Fiona: Do you recall how your interest in writing originated?

No, just when I started being noticed for it. The teacher that I mentioned earlier is one example. I do believe I was born with a gift, so I can’t take any real credit for it.

Fiona: Can you share a little of your current work with us?

Other than the title, Born of the Sea, not just yet. As soon as it goes to print, I will be happy to share with you and your readers.


Fiona: Is there anything you find particularly challenging in your writing?

Not with writing. The challenging part comes after the manuscript is complete, as other authors might admit.


Fiona: Who is your favorite author and what is it that really strikes you about their work?

John Fante. His writing is so tight, not a wasted word. That struck me right away, from the first page. Ernest Hemingway had that same quality, terse and to the point. John Steinbeck as well.


Fiona: Do you have to travel much concerning your book(s)?

I do. Readings and signings at book shops in Philadelphia and suburbs. That is changing, though. I’ll be going to Los Angeles in April of this year.


Fiona: Who designed the covers?

The publisher. I have had some input.


Fiona: What was the hardest part of writing your book?

Research. Having to go from researching to writing on the fly. Since I don’t use an outline, this was something that I had to get used to. I loved every minute of this project.


Fiona: Did you learn anything from writing your book and what was it?

This book is the longest in length that I’ve written. Staying with it, knowing you’re just half way through. My mindset when writing doesn’t lend itself to negative thoughts, it’s thinking about a project while not writing that can be tricky. I’ve learned how to recognize the difference and stay positive.


Fiona: Do you have any advice for other writers?

Persistence over resistance wins, every time. Don’t let anyone (relatives) tell you, “You can’t do it.”  You can do it. I did and out of nowhere, remember that.  Read, On Writing. Stephen King. It’s empowering and it shatters a lot of old misconceptions about writing.


Fiona: Do you have anything specific that you want to say to your readers?

Whatever I write will be all of me. Know that when I’m writing, it was written in the place you are reading about. The characters are real, “Fiction be damned.” They would say.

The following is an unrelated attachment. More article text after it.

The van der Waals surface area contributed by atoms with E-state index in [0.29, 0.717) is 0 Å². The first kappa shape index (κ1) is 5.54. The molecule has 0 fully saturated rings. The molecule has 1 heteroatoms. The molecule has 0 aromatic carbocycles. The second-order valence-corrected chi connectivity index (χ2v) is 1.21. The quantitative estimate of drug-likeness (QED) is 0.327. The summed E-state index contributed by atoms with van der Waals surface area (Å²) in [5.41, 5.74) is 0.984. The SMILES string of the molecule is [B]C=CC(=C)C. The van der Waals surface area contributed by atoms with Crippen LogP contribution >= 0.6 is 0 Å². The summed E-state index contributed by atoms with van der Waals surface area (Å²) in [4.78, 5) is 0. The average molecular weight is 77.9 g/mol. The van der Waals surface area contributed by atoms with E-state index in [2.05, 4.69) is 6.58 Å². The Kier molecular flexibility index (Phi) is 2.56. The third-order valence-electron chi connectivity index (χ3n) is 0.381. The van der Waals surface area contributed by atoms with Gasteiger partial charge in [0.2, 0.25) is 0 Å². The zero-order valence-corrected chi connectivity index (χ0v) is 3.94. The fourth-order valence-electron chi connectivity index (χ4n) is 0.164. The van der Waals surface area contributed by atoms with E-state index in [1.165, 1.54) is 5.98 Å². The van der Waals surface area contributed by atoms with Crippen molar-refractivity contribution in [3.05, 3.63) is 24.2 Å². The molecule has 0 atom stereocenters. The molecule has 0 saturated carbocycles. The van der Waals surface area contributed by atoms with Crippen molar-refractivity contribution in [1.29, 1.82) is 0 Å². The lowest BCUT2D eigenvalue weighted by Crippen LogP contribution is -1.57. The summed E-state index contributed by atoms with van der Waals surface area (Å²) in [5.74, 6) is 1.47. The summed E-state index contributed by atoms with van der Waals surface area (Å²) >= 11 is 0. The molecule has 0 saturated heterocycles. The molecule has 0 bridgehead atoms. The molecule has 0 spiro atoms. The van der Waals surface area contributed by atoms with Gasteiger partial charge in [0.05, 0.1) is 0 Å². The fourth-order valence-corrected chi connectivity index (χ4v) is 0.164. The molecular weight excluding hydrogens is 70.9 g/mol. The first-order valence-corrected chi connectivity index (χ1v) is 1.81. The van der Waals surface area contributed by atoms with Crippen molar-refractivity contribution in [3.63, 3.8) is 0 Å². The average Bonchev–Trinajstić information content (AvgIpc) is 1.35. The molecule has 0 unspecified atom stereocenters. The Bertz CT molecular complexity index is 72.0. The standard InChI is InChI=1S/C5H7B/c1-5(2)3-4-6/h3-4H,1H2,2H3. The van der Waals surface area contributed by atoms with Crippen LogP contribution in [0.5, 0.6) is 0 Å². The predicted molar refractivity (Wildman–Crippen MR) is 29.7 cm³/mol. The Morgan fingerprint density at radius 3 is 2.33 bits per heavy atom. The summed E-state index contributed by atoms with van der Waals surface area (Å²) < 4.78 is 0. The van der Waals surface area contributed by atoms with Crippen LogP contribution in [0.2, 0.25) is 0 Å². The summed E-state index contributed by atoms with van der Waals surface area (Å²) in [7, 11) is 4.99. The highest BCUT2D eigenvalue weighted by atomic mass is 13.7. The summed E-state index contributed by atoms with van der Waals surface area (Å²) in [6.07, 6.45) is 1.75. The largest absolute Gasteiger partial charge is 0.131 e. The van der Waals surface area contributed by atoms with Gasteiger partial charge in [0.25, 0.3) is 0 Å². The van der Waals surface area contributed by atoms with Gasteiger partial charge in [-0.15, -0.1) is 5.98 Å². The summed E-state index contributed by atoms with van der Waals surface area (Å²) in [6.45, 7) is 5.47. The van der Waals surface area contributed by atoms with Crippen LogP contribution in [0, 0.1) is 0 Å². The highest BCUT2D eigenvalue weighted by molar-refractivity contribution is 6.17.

Fiona: Do you remember the first book you read?

The bible, in the most hellish place you could imagine, my childhood. I didn’t understand it, but it gave me a tangible feeling of strength that is still with me.

Fiona: What makes you laugh/cry?

A lot of things make me laugh. My wife and kids, all have the same dry sense of humor that I have. That makes for some laughs, for sure. Crying, that’s something that I stopped doing so long ago, as a small child. A hardness that has not left me.

Fiona: Is there one person pass or present you would meet and why?

My father. I would like to tell him, “It’s okay, all is forgiven.”

Fiona: What do you want written on your head stone and why?

Just my name and dates. My kids and grandkids will tell the stories, not my head stone.

Fiona: Other than writing do you have any hobbies?

Coaching football. My son played football from the age of five, all the way through college. He is now in the military, but I still love having a catch with him. Baseball or football, it seems like time is standing still when we get together.

Fiona: What TV shows/films do you enjoy watching?

A good documentary where you can form your own opinion on the subject. I love a great movie, old or new. I just watched, The Godfather Epic. The first two films in chronological order. I don’t watch TV shows.

Fiona: Favorite foods / Colors/ Music

A good steak and seafood. Certain shades of green or blue, I know it when I see it. Colors are tough, certain colors for different things.  Music is easy, The Blues.

Fiona: If you were not a writer what else would you like to have done?

Film and photography.

 

Fiona: Do you have a blog/website? If so what is it?

Author Page, DP Curran. (Facebook) Website is forthcoming.